You know it’s not a secret that the holiday season is just plain busy for everyone. Whether it’s family, friends, co-workers, church or other organization functions, most of us find ourselves so busy we don’t have time for ourselves or to just look around, sit for a quiet moment and ENJOY the season.

Well during the holiday hustle and bustle I did a couple of activities for yours truly.  I registered for a total of (3) cooking classes.  Two of the classes took place at the Fort Worth Cooking School at Central Market and the other at Sur La Table in Fort Worth.  Let me tell you, all (3) classes were hands on, educational and a lot of FUN.  Besides taking home the recipes and instructions on what we accomplished in class, all participants took home a nice sampling of our finished baked goods.  Now I’m sure you’re probably thinking that you want to do anything but cook/bake, BUT as stated earlier it was FUN, a lot of FUN. It was an activity where you could go with a friend or by yourself and meet other people with an interest in cooking/baking.  Plus, for about 1 1/2 – 2 hours you were away from the holiday rush.  I learned to bake everything from buttermilk biscuits in a cast iron skillet, Parker House rolls to eggnog cranberry swirl bread just to name a few.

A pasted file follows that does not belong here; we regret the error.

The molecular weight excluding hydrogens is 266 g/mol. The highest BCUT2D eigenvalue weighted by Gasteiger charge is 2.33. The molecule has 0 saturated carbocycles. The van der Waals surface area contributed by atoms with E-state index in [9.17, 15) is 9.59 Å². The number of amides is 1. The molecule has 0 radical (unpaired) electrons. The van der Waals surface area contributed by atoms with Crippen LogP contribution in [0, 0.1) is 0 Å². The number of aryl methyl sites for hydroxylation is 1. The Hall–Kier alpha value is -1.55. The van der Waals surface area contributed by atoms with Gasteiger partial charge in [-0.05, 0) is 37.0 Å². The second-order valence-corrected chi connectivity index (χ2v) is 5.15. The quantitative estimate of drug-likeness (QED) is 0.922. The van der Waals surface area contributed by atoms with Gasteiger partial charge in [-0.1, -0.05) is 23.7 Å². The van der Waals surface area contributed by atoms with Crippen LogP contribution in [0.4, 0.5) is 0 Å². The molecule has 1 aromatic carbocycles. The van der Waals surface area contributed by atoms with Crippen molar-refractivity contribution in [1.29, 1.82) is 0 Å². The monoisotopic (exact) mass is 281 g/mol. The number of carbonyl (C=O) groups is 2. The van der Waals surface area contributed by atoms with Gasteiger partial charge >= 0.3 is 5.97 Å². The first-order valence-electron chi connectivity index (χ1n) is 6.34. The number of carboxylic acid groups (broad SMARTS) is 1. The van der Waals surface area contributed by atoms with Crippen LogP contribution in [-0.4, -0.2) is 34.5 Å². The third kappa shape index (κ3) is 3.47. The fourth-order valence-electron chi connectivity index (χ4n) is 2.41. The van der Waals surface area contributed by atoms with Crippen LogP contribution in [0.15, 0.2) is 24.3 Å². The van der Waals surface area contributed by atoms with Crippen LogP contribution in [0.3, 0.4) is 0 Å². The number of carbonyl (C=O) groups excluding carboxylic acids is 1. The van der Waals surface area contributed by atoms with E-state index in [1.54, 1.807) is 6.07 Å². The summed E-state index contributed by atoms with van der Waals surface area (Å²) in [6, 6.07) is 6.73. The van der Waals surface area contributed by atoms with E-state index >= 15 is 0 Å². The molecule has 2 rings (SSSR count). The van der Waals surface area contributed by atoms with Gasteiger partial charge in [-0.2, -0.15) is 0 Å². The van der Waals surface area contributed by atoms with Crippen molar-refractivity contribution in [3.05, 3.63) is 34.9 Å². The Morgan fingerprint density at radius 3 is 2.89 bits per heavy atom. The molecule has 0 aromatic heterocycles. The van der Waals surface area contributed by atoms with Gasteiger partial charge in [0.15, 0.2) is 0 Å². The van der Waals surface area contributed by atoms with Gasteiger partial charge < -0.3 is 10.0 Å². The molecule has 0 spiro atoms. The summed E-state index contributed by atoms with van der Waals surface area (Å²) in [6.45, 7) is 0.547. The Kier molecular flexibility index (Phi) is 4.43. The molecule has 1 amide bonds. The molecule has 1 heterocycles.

I didn’t just stop with the cooking/baking classes.  My sister and I attended the Texas Ballet Theater’s THE NUTCRACKER at the wonderful Bass Hall.  It’s become a family tradition and it’s a MUST SEE.  If you’ve never had the chance to see this ballet, you should.  It just may become one of your Christmas traditions.

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And finally, yours truly is a fan of tea, and The Ashton Hotel in downtown Fort Worth starts their Holiday Tea Service the day after Thanksgiving.  This was my first time attending but I can tell you it won’t be my last.  I tried to reserve a couple of seats for the week before Christmas but they were all booked up.  I made a reservation instead for a date after Christmas and even then there wasn’t an empty seat to be found.  Holiday Tea at The Ashton Hotel runs through the end of the month of December.  The tea was EXCELLENT and so relaxing.  DEFINITELY put this activity on your TO DO list for the 2018 Holiday Season.